Selling a house in negative equity can be a challenge
A question often asked is ‘how can I get out of negative equity in my home?’ So what happens if you have negative equity in your home when you come to sell?
What happens if you have negative equity? Negative equity is used to describe your financial situation where the amount owed on your mortgage is greater than the current value of your home. Which means if you sell your house when you’re in negative equity the amount you’d receive for your property wouldn’t be enough to clear what you owe to your lender.
What is negative equity?
Before I go into what happens if you have negative equity in your house, it’s important to make sure you know the meaning of negative equity.
But what is equity?
To understand negative equity, it’s important to understand equity first.
If you have equity in your home; this is the value of your property, less any money that you owe on a mortgage that is secured against it. For example, if your home is worth £250,000 and your mortgage balance is £180,000, your equity would be £70,000.
Negative equity explained
Negative equity means that the market value of your home has fallen below the outstanding amount of your mortgage that’s secured on it. This scenario is usually caused by falling property prices.
For example, if you had bought your home for say £150,000 using a mortgage of £120,000. But now your property’s market value has fallen to £110,000, you would be in negative equity to the tune of £10,000.
Another example of how negative equity happens is where a mortgage company has lent more than the home is worth at the outset. There were mortgages available that were 125% of the market value of the house.
In the above example, where you’re buying a home worth £150,000, the loan in this case would be £187,500. That means that as soon as you move into the property in this example, you are already in negative equity. In this example, the negative equity would be £37,500.
What happens if you have negative equity?
Supposing you find out from the above calculation that you are in negative equity. What happens and what are you able to do about your situation.
If you intend to carry on living in your house, i.e. you don’t intend to sell it, then negative equity isn’t usually a problem. But it does become a problem when you come to sell your house. Which is probably why you are reading this article.
Negative equity solutions – getting out of the trap
If you’re asking yourself the question ‘Can I sell my house if I am in negative equity?’. If you feel trapped and not able to move, the following are solutions for you to consider.
Negative equity solution #1 – increase the value of your home
As described about in explaining the negative equity meaning, the amount of negativity is affected by two numbers. The amount of your negative equity depends on how much your house is worth and how much you owe to the mortgage lender.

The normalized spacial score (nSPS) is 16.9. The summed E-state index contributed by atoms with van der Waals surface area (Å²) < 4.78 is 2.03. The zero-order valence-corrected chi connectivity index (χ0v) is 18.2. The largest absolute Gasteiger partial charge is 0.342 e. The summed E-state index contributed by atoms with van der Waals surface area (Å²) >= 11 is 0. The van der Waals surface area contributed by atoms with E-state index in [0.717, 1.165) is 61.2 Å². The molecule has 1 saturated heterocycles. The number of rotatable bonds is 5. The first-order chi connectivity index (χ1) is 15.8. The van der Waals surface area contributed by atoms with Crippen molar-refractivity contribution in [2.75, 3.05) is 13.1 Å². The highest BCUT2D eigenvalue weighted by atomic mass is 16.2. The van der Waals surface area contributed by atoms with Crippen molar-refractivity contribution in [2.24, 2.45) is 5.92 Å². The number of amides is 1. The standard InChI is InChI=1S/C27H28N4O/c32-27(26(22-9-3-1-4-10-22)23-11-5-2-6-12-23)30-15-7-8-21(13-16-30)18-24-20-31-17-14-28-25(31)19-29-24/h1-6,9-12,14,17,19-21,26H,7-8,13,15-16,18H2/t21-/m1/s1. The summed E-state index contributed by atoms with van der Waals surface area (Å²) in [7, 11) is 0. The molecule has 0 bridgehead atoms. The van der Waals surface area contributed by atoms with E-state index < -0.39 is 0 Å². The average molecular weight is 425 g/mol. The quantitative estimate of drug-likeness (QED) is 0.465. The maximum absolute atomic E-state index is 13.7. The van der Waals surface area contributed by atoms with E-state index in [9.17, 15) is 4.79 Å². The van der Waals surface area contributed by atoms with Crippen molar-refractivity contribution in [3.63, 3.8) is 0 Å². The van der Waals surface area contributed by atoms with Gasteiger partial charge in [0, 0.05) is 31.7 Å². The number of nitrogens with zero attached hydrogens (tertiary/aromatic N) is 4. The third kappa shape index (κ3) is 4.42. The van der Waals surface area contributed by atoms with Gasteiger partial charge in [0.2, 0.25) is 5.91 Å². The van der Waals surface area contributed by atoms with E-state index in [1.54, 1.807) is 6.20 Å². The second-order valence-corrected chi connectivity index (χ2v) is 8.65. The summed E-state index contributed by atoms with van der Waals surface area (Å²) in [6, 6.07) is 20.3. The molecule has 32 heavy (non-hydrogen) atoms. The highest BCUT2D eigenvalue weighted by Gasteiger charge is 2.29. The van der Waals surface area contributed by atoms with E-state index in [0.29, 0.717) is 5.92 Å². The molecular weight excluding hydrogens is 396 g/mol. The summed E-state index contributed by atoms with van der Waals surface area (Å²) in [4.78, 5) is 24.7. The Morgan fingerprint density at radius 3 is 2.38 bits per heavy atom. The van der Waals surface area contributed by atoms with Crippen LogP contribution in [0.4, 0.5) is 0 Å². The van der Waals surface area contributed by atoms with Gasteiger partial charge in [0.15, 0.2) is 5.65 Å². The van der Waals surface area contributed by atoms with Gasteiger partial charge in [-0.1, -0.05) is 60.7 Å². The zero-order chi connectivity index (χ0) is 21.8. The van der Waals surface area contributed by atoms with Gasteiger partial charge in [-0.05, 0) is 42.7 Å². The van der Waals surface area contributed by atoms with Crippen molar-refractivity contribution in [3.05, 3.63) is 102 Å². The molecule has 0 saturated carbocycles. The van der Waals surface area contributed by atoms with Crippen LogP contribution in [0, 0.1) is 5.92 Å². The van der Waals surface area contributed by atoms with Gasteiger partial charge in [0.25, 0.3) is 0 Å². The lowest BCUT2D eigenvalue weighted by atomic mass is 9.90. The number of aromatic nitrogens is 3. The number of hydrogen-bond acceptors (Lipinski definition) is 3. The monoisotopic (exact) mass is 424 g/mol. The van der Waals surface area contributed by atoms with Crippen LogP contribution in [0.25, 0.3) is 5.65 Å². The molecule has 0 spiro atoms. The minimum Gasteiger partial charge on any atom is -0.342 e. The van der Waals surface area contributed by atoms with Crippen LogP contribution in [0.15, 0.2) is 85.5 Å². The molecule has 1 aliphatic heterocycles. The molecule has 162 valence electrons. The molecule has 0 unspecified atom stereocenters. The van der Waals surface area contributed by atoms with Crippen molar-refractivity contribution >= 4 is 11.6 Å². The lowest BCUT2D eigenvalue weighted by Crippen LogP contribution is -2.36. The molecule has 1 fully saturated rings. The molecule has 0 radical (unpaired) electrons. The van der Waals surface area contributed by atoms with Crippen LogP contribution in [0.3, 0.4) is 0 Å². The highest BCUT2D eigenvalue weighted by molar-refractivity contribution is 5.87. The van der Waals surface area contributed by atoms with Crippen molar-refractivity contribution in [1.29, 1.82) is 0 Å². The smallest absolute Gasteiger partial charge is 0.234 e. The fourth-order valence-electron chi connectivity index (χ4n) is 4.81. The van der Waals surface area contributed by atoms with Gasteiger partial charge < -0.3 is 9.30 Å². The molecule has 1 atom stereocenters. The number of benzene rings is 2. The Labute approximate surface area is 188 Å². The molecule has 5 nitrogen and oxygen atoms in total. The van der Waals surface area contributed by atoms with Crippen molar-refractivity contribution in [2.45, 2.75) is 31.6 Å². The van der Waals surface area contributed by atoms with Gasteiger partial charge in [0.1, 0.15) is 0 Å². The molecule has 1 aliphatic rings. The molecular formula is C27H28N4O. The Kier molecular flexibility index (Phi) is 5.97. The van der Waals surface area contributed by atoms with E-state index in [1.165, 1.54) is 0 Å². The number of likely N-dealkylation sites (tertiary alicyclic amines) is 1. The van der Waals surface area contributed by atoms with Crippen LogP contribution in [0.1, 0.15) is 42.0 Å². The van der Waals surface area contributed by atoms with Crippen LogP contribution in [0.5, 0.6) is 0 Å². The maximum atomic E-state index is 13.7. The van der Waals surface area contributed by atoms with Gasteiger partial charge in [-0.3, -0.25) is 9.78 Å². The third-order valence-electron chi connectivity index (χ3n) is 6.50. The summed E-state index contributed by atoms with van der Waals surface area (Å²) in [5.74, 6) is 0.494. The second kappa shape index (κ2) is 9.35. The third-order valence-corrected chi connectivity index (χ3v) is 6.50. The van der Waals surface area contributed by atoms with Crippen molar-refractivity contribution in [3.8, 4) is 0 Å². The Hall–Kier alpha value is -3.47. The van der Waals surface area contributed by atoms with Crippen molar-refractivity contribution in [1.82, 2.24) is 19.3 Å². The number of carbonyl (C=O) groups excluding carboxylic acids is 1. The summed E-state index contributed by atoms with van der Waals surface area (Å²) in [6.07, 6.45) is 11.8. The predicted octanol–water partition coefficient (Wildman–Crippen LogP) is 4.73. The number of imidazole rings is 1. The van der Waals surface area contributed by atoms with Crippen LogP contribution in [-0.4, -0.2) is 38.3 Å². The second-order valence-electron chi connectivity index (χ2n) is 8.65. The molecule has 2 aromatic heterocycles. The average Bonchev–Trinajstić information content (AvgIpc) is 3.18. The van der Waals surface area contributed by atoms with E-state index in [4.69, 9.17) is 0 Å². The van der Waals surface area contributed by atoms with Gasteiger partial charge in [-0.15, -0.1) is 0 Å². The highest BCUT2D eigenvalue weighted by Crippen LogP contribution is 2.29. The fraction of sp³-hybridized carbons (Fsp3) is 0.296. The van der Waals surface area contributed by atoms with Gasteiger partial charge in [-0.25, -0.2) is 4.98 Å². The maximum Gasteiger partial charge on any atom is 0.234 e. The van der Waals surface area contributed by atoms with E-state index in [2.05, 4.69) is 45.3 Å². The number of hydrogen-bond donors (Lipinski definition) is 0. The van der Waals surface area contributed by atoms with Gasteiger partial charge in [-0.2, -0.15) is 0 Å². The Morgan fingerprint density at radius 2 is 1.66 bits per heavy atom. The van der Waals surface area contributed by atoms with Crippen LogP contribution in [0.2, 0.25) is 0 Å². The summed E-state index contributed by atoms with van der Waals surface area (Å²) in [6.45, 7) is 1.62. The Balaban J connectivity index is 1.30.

That means, the more you increase your house value the lower the negative equity becomes.
Sometimes to increase the value of your home, you don’t actually need to spend too much money on it. Many times this can be as simple as tidying and cleaning the house. Clearing away clutter and making sure each room is clearly defined.
For example, if you are currently using one of your bedrooms for storage or as an office, this may affect the value. By turning this room back into a bedroom will affect your home’s valuation.
You may also have to spend some money on updating your home. This is especially true if the decoration is looking a bit tired.
Negative equity solution #2 – Use savings to pay down your mortgage
If you have savings, these can be used to pay down a part of the mortgage. This can either be done now, which if you do so will reduce the interest you pay on your mortgage. Alternatively, you can use your savings to make up the difference between what your house is worth sells for vs what is needed to pay off your mortgage.
The problems comes where the shortfall between what you sell you home for vs what is outstanding on your mortgage is greater than your savings. This is what is referred to as the negative equity trap.
Negative equity solution #3 – Over pay your mortgage
If you discover that you are in negative equity, another solution to the problem is to begin over paying your mortgage.
What this means is that in addition to your usual money direct debit mortgage payment, you can set up a standing order to pay off an additional amount. This will have the affect of reducing the negative equity gap.
The problem may be that you may struggle to afford mortgage over payments. If this is your problem, take a serious look at your monthly expenditure. What could you either cut down on or cut out altogether.
For example, how often do you go out or eat takeaway meals? These are expensive and it’s always cheaper to eat at home with food you’ve prepared yourself. Reduce your monthly expenditure and use this spare money to over pay your mortgage.
This negative equity solution assumes you have time to reduce your negative equity problem. But if you’ve discovered your negative equity problem when you’re about to sell your home, this solution will not work.